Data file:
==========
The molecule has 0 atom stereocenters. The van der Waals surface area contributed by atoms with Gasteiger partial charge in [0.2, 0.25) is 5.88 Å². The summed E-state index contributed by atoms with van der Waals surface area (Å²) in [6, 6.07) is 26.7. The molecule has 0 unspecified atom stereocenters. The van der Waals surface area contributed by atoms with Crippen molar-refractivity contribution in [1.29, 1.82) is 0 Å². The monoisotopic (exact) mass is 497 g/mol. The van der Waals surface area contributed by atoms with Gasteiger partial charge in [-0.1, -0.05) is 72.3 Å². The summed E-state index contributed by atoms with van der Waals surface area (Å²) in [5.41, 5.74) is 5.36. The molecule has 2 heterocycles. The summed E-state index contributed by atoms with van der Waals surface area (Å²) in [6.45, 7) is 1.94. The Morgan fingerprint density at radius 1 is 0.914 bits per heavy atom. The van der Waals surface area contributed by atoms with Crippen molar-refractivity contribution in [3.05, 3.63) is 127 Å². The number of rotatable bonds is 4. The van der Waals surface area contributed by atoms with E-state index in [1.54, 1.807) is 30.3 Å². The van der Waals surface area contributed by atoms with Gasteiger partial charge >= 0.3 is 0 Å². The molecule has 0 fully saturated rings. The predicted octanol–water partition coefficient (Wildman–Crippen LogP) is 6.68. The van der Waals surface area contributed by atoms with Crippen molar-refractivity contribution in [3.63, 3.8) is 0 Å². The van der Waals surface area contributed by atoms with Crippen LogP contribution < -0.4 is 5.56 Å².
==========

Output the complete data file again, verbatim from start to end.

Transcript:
The molecule has 0 atom stereocenters. The van der Waals surface area contributed by atoms with Gasteiger partial charge in [0.2, 0.25) is 5.88 Å². The summed E-state index contributed by atoms with van der Waals surface area (Å²) in [6, 6.07) is 26.7. The molecule has 0 unspecified atom stereocenters. The van der Waals surface area contributed by atoms with Crippen molar-refractivity contribution in [1.29, 1.82) is 0 Å². The monoisotopic (exact) mass is 497 g/mol. The van der Waals surface area contributed by atoms with Gasteiger partial charge in [-0.1, -0.05) is 72.3 Å². The summed E-state index contributed by atoms with van der Waals surface area (Å²) in [5.41, 5.74) is 5.36. The molecule has 2 heterocycles. The summed E-state index contributed by atoms with van der Waals surface area (Å²) in [6.45, 7) is 1.94. The Morgan fingerprint density at radius 1 is 0.914 bits per heavy atom. The van der Waals surface area contributed by atoms with Crippen molar-refractivity contribution in [3.05, 3.63) is 127 Å². The number of rotatable bonds is 4. The van der Waals surface area contributed by atoms with E-state index in [1.54, 1.807) is 30.3 Å². The van der Waals surface area contributed by atoms with Gasteiger partial charge >= 0.3 is 0 Å². The molecule has 0 fully saturated rings. The predicted octanol–water partition coefficient (Wildman–Crippen LogP) is 6.68. The van der Waals surface area contributed by atoms with Crippen molar-refractivity contribution in [3.63, 3.8) is 0 Å². The van der Waals surface area contributed by atoms with Crippen LogP contribution < -0.4 is 5.56 Å².